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The Affordable Care Act and Incentivized Health Wellness Programs – A Tale Of Federalism and Shifting Administrative Burden

JHHSA, Vol. 37 No. 3, (2014)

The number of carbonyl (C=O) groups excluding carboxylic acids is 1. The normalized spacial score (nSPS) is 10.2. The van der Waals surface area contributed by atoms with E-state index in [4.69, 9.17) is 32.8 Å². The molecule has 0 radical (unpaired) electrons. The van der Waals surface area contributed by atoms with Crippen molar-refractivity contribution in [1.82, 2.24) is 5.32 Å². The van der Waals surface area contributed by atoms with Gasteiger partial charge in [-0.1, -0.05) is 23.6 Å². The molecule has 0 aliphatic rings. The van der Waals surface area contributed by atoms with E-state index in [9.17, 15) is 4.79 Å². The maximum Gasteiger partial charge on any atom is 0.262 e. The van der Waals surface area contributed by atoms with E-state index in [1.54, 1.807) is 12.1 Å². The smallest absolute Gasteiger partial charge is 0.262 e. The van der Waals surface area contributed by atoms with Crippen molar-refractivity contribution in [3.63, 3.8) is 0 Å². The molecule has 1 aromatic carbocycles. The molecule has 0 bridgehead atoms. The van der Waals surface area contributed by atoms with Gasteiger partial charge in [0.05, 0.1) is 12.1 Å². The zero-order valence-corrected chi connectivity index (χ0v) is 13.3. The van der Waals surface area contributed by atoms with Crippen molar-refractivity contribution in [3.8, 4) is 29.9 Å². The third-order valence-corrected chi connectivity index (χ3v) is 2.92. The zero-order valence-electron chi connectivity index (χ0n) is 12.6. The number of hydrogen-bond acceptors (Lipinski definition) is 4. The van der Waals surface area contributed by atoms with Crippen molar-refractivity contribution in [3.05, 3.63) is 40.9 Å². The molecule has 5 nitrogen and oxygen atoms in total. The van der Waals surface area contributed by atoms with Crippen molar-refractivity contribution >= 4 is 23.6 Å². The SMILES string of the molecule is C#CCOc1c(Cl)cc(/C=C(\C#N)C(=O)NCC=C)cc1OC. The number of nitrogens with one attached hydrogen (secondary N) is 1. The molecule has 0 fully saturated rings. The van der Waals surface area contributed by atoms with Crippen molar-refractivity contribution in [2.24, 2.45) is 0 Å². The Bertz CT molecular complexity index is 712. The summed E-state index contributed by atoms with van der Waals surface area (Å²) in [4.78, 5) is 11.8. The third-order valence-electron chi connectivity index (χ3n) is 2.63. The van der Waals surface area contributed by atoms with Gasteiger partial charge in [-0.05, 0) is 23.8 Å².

The Patient Protection and Affordable Care Act creates new incentives and builds on existing wellness program policies to promote employer wellness programs and encourage opportunities to support healthier workplaces. The proposed rules are promulgated by the Department of Health and Human Services (HHS), the Department of Labor, and the Treasury Department, and seek to encourage appropriately designed, consumer-protective wellness programs in group health coverage. This legislative landscape raises significant federalism concerns insofar as it largely shifts the responsibility for administration of health incentive programs to the states. Little attention has been paid to the shifting “administrative burden” that would thereby ensue. This paper will address the distribution of power in the American federal system vis-à- vis subnational counterparts in the wake of rampant, recent health care reform efforts. This paper will therefore explore the willingness of the national government to delegate policymaking responsibility to state governments in the context of an important aspect of healthcare reform. This, in turn, can be used to assess the distribution of powers between governmental levels—a subject that has received little systematic inquiry to date. Finally, this paper will explore the degree of administrative burden shifting that may likely occur as a result of these changes in health reform and what potential impacts it may have on individual health.

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